Clinton Twp. police roll out special needs registry for residents – Macomb Daily

The Clinton Township Police Department has developed a new online registry that details the special physical and emotional needs of residents.

The registry gives police officers alerts about any impairment, disorder, diagnosis, coexistence, behavioral triggers, de-escalation techniques, medical information, or other important information.

Residents can voluntarily fill out and submit forms to provide information about themselves or family members who may need special assistance in their encounters with officers, according to police officials.

“We best respond to emergencies with as much information as possible,” Clinton County Sheriff Dina Carnegie said in a statement. “The registry enhances our ability to assist with vital knowledge regarding a registrant’s disability.”

Clinton Township Police Chief Dina Carnegie (Photo: Clinton Township Police Department)
Clinton Township Police Chief Dina Carnegie (Photo: Clinton Township Police Department)

The information requested includes the registrant’s name and address, date of birth, physical description, nature of disability, and current photo. Once the record is submitted, it is sent to COMTECH, Macomb County’s Emergency Communications and Technology Center.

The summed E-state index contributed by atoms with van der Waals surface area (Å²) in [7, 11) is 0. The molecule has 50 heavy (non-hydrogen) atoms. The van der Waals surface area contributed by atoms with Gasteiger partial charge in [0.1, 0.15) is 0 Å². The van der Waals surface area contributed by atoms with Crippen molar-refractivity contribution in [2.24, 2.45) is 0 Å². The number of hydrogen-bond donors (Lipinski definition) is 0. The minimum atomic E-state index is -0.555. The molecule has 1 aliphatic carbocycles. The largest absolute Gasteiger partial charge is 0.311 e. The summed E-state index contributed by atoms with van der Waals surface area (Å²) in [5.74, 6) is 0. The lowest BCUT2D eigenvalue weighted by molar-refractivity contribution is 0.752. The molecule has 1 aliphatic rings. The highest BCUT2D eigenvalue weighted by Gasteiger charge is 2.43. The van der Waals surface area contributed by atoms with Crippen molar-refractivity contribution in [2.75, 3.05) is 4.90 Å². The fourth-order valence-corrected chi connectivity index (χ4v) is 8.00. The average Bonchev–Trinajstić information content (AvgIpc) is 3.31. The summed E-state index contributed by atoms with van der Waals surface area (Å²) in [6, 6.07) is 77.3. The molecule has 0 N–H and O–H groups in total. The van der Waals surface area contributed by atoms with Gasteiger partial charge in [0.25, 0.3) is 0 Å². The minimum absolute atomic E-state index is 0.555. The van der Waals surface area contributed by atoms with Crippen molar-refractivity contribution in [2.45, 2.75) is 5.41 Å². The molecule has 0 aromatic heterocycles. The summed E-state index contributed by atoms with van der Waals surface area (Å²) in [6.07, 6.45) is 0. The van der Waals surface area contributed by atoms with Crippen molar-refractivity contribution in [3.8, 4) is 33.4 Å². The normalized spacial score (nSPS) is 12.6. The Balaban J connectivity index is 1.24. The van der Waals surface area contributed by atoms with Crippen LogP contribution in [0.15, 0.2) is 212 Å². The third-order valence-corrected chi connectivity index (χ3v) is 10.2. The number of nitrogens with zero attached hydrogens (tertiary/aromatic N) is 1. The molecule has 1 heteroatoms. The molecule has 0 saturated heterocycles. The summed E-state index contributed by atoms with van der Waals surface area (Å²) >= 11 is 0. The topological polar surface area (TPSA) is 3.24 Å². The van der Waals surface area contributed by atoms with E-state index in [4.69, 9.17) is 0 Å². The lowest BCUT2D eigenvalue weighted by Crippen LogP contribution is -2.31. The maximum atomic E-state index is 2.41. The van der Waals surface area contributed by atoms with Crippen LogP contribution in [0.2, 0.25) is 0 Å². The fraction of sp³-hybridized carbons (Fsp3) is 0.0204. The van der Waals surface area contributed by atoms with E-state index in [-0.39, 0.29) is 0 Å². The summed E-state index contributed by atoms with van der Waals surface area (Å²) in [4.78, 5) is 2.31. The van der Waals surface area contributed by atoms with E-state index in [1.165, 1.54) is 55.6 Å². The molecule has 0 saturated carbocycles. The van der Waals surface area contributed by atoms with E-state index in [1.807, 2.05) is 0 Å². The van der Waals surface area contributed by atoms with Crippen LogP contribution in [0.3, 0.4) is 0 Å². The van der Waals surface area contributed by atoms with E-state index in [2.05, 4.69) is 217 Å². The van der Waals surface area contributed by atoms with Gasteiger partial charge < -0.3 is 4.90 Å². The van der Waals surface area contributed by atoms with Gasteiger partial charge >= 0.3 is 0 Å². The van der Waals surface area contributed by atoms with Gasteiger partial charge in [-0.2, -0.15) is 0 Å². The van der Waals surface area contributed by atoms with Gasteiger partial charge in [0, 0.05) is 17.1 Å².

Caringi said the information provided is confidential and will only be accessed and shared with first responders during an emergency or when first responders have reason to do so.

Supervisor Bob Cannon described the log as “a valuable tool that will save time, energy and even lives”.

“I am proud of how the Police Department cares about the community and finds ways to connect while understanding the importance of private records like this,” Guardian Trustee Tami Patton said in a statement.

People of any age with any medical condition or disability, including autism spectrum disorder, Alzheimer’s disease or dementia, bipolar disorder, and Down syndrome, can use the registry.

Carnegie said the recording is one example of a new service that has teamed up with its employees to better serve the public. During her first year as chief, she found that the police department could do more by using the city’s website.

“We wanted to think outside the box and provide more services and resources to the technology-based audience,” she said.

Along with the new record, residents can find online forms to request law enforcement to monitor their homes while on vacation and report abandoned vehicles.

Registration is available at